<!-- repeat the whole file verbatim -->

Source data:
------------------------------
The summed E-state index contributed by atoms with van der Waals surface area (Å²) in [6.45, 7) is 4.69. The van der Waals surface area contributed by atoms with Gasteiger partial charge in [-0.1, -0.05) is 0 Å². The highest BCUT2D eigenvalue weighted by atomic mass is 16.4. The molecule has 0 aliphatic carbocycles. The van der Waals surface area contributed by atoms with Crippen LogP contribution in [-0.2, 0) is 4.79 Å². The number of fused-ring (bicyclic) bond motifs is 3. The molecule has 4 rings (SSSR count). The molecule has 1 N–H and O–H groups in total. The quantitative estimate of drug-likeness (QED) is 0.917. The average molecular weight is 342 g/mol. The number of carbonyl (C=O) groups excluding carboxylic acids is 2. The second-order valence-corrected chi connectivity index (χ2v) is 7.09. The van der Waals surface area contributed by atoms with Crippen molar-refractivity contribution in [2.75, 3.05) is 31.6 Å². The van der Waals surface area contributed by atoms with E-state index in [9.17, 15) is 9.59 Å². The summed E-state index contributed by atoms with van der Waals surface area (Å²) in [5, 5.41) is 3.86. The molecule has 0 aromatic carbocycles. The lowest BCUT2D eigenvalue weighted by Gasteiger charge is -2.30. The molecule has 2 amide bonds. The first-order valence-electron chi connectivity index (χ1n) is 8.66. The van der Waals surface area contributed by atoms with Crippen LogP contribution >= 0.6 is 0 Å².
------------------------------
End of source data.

The summed E-state index contributed by atoms with van der Waals surface area (Å²) in [6.45, 7) is 4.69. The van der Waals surface area contributed by atoms with Gasteiger partial charge in [-0.1, -0.05) is 0 Å². The highest BCUT2D eigenvalue weighted by atomic mass is 16.4. The molecule has 0 aliphatic carbocycles. The van der Waals surface area contributed by atoms with Crippen LogP contribution in [-0.2, 0) is 4.79 Å². The number of fused-ring (bicyclic) bond motifs is 3. The molecule has 4 rings (SSSR count). The molecule has 1 N–H and O–H groups in total. The quantitative estimate of drug-likeness (QED) is 0.917. The average molecular weight is 342 g/mol. The number of carbonyl (C=O) groups excluding carboxylic acids is 2. The second-order valence-corrected chi connectivity index (χ2v) is 7.09. The van der Waals surface area contributed by atoms with Crippen molar-refractivity contribution in [2.75, 3.05) is 31.6 Å². The van der Waals surface area contributed by atoms with E-state index in [9.17, 15) is 9.59 Å². The summed E-state index contributed by atoms with van der Waals surface area (Å²) in [5, 5.41) is 3.86. The molecule has 0 aromatic carbocycles. The lowest BCUT2D eigenvalue weighted by Gasteiger charge is -2.30. The molecule has 2 amide bonds. The first-order valence-electron chi connectivity index (χ1n) is 8.66. The van der Waals surface area contributed by atoms with Crippen LogP contribution >= 0.6 is 0 Å².